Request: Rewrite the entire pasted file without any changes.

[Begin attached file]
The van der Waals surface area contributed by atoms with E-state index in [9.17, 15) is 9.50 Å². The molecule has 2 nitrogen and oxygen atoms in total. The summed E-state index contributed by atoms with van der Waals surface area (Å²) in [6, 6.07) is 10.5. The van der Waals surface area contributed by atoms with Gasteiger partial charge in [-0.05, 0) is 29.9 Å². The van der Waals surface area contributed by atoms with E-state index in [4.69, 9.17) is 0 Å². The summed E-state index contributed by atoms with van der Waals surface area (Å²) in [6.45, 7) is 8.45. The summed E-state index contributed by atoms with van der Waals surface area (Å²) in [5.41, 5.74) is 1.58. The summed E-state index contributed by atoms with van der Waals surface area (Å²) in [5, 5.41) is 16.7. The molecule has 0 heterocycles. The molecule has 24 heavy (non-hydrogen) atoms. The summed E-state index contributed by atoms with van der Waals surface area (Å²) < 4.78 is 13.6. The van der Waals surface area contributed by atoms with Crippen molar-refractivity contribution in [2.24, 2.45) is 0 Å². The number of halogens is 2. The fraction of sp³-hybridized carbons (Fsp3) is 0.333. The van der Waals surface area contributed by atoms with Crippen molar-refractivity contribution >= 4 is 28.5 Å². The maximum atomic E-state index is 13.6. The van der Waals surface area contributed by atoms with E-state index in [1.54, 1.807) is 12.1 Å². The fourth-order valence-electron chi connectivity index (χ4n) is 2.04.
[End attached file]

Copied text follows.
The van der Waals surface area contributed by atoms with E-state index in [9.17, 15) is 9.50 Å². The molecule has 2 nitrogen and oxygen atoms in total. The summed E-state index contributed by atoms with van der Waals surface area (Å²) in [6, 6.07) is 10.5. The van der Waals surface area contributed by atoms with Gasteiger partial charge in [-0.05, 0) is 29.9 Å². The van der Waals surface area contributed by atoms with E-state index in [4.69, 9.17) is 0 Å². The summed E-state index contributed by atoms with van der Waals surface area (Å²) in [6.45, 7) is 8.45. The summed E-state index contributed by atoms with van der Waals surface area (Å²) in [5.41, 5.74) is 1.58. The summed E-state index contributed by atoms with van der Waals surface area (Å²) in [5, 5.41) is 16.7. The molecule has 0 heterocycles. The molecule has 24 heavy (non-hydrogen) atoms. The summed E-state index contributed by atoms with van der Waals surface area (Å²) < 4.78 is 13.6. The van der Waals surface area contributed by atoms with Crippen molar-refractivity contribution in [2.24, 2.45) is 0 Å². The number of halogens is 2. The fraction of sp³-hybridized carbons (Fsp3) is 0.333. The van der Waals surface area contributed by atoms with Crippen molar-refractivity contribution >= 4 is 28.5 Å². The maximum atomic E-state index is 13.6. The van der Waals surface area contributed by atoms with E-state index in [1.54, 1.807) is 12.1 Å². The fourth-order valence-electron chi connectivity index (χ4n) is 2.04.